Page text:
Children and adults come to rely on routines as symbolic representations and the lived reality of how people care for them and how they care for others. It is in the intentional, repeated (not repetitive), and predictable ways we part from and greet one another, adults and children alike, which help us know that we belong, that we matter, and that there are certain things unique to our relationships which make those relationships special and each of us special in them. While many people say hello, goodbye, give hugs, smile, say good morning or other acknowledgements to children, spouses, friends, and teachers every day, it is the way in which we do it, the remembering to do it (or forgetting and then remembering to do it), and the empathy, love, and genuine affection that are conveyed in these routines which help us feel alive and part of something larger than ourselves. These are the foundations and building blocks of attachment and connectedness.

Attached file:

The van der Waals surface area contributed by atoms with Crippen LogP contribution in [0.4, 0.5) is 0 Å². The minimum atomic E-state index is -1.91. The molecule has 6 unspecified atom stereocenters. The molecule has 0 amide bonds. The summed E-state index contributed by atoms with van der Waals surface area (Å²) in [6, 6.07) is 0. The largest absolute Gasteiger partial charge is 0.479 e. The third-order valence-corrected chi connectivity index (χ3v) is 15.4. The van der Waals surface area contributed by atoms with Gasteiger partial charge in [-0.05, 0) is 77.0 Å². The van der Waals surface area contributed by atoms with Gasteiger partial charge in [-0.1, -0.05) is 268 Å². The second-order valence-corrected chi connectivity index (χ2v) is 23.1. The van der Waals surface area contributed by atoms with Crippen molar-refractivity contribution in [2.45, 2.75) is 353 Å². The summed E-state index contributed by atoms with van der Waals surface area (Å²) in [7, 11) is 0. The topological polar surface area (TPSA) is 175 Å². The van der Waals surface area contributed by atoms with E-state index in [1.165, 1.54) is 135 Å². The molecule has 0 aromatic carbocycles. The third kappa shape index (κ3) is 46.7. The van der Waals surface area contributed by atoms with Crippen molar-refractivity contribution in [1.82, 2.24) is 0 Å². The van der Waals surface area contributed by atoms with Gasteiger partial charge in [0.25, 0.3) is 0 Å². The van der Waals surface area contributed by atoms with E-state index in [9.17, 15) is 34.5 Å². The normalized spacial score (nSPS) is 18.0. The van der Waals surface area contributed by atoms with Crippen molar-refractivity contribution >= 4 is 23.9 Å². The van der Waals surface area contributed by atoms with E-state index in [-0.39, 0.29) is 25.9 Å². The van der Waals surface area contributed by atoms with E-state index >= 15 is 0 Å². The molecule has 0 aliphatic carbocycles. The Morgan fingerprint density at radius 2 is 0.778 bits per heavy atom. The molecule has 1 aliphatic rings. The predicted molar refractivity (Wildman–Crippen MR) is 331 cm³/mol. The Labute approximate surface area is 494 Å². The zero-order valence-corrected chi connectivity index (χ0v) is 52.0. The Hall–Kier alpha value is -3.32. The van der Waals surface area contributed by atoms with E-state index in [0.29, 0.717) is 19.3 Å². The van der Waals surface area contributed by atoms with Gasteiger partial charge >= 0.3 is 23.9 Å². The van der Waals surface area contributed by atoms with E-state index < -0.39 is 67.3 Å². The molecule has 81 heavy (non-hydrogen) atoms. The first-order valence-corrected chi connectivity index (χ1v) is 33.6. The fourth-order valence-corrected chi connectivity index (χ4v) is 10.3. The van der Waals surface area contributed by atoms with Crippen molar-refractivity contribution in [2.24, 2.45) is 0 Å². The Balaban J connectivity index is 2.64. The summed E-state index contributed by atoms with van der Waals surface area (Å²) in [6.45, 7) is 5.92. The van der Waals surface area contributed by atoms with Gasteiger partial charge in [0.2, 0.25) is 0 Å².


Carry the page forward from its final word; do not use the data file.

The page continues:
Post by: Sarah Wilhelms